The majority could care less. But some talked about it, especially in the pretrial detention facility, where I would come across sensible people. We would talk about who had been convicted and was doing time for no reason at all. When I was in the pretrial detention facility, it seemed there were many such prisoners. First, this was Moscow. Second, I was told, roughly speaking, that the accountants were on that floor, members of some other profession were on some other floor, and so on. Seemingly around thirty percent of the prisoners were in there for nothing. But when I got to Bryansk Region, this figure was no longer thirty percent, but much lower, somewhere between five and ten percent. A lot of guys were in for petty theft and drugs. Over a third were doing time for drugs. Realistically, a maximum of ten percent were doing time for nothing, or even five percent. As for how I was treated, well, I was repeatedly on the verge of a conflict. There were conflicts.
With the convicts or the wardens?
With both the wardens and the convicts. It is just that the wardens foist their rules on you, and the convicts foist theirs. You are a free man, and you realize you cannot abide by either set of rule.s So you don’t want to carry out either set of orders, and you start weaving and dodging. I was involved in several conflicts of that sort. My age was my salvation. Basically, there are all sorts of kids in there, and they could not bring themselves to hurt old people. Or rather, they could: I saw sixty-year-olds get beaten up in there, but it was still much more complicated. They also look at what you have been sent down for, although I cannot say it is so meaningful. But in this case it was a factor that worked in my favor; it was meaningful. I did not conceal the fact I had not assaulted any policemen, but a conviction is a conviction.
Now you are free and in Moscow. What are your plans? Do you see a future for yourself in Russia? Have you had thoughts of leaving the country?
By and large, I realize it is not recommended to live in this country. If a person has the opportunity and the desire, it is in his or interests to emigrate. But I somehow feel inherently Russian. I am afraid in any other country I would feel like an immigrant, an alien, if not like a guest worker. I cannot imagine living somewhere else. I feel it is okay to emigrate, and some people should emigrate, but I am afraid I am incapable of it.
Sergei Krivov is the twelfth person convicted in the Bolotnaya Square case to have been released from prison. A total of thirty-five people were prosecuted as part of the case. Thirteen of them were amnestied. Eight people remain in prison or under investigation.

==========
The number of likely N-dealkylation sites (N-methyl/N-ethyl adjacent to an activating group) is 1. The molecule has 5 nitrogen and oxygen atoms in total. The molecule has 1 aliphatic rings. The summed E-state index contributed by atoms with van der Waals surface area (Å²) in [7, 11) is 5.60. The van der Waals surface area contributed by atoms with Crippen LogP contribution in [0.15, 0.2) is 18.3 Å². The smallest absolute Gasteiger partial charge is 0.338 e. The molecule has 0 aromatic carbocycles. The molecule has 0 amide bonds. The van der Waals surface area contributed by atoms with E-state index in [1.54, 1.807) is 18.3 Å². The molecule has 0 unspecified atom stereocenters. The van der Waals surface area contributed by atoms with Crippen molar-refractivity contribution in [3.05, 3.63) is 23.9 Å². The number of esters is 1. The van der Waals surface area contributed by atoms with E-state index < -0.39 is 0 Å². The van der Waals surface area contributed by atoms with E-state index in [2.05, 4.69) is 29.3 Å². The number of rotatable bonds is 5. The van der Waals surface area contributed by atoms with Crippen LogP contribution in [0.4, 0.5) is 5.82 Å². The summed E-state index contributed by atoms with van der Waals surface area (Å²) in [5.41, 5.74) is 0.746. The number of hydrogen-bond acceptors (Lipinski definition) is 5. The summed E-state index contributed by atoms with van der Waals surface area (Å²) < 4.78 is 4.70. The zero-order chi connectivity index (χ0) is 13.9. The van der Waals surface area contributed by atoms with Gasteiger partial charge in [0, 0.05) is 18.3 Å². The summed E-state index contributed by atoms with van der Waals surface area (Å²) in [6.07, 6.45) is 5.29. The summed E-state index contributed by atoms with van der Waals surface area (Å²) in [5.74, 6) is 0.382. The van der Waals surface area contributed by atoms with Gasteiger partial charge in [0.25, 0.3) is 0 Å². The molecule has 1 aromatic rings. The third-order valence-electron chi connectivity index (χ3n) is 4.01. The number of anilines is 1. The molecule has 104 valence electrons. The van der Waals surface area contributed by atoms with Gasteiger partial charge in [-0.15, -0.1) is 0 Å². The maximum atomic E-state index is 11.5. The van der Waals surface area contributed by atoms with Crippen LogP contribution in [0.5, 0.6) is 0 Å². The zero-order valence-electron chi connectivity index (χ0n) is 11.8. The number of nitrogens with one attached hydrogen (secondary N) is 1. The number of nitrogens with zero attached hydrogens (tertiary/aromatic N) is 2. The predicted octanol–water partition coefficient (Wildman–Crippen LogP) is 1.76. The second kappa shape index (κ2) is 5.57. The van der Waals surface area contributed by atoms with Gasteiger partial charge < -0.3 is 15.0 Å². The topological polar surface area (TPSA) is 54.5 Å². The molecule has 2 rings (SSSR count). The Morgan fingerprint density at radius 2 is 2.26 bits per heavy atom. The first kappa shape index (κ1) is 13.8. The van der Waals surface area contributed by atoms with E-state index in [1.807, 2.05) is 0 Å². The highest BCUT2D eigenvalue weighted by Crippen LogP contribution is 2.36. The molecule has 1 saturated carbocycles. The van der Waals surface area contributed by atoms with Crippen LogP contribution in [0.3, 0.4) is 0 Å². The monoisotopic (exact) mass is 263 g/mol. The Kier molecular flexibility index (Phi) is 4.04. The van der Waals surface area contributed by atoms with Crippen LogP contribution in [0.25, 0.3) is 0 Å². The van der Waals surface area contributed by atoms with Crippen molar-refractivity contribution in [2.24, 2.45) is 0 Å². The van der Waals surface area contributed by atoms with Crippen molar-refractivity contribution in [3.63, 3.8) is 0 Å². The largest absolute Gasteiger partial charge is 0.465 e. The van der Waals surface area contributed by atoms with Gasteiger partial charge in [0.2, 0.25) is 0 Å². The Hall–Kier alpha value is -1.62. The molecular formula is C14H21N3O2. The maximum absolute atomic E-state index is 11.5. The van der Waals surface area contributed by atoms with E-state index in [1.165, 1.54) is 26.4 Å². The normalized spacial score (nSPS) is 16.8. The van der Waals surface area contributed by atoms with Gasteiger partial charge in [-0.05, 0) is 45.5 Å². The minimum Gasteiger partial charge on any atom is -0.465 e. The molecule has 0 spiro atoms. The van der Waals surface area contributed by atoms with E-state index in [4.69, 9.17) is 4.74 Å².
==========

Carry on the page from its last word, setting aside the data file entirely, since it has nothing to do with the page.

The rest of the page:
The “Terrorist” from Simferopol On April 9, Moscow City Court Ordered Alexander Kolchenko’s Arrest Extended for a Month,until May 16
April 13, 2015 The New Times
According to the FSB, Alexander Kolchenko is a member of the anti-Russian underground in Crimea. Along with three other arrested residents of the peninsula, he has been accused of terrorism. The New Times has tried to find out what the charges are based on (it took nearly a year to gather the evidence), how the Russian security services took over Crimea, and what residents of Simferopol think about the relatives of the arrestees.
“Sasha is now accused of terrorism, but he is not a terrorist, and I am not the mother of a terrorist,” says Larisa Kolchenko. “My son literally grew up in front of my coworkers, and after his arrest they have continued to treat me well.”
Larisa Kolchenko works in a grocery store near the Simferopol railway station. She speaks softly and quickly.
“In fact, the arson of which they are accused basically, you could say, left no trace on the city. It popped up in the news once, and that was it. There was no discussion, no publicity.”
The arson at the Russian Community of Crimea building, on the night of April 14, 2014, damaged the front door, the stoop, and an awning above the door. A few days later, a Molotov cocktail flew through the window of the United Russian party’s local office. The fire damage caused to a five-meter-square kitchen in the office was estimated at 200,000 rubles. Doesn’t that sound more like disorderly conduct?
On March 31, 2015, however, Kolchenko was accused of involvement in a terrorist network and committing a terrorist attack. It was then that solidarity actions in support of Kolchenko were held, under the slogan “Send Tundra Back to Crimea,” in Berlin, Bremen, Kyiv, Minsk, Paris, Strasbourg, and Tunis. “Tundra” is Kolchenko’s nickname within the peninsula’s activist scene.
“Only those who cooperate are allowed visits”
According to the FSB, the leader of the Bandera underground in Crimea is filmmaker Oleg Sentsov, who along with Alexei Chirniy, a lecturer in the military history department at the Crimean University of Culture, has been charged with violating Article 205 Part 2 of the Russian Federal Criminal Code (“Terrorist attacks”) and Article 205.4 Part 2 (“Organizing a terrorist network”). In early February, Sentsov was additionally charged under Article 222 Part 3 (“Arms trafficking”).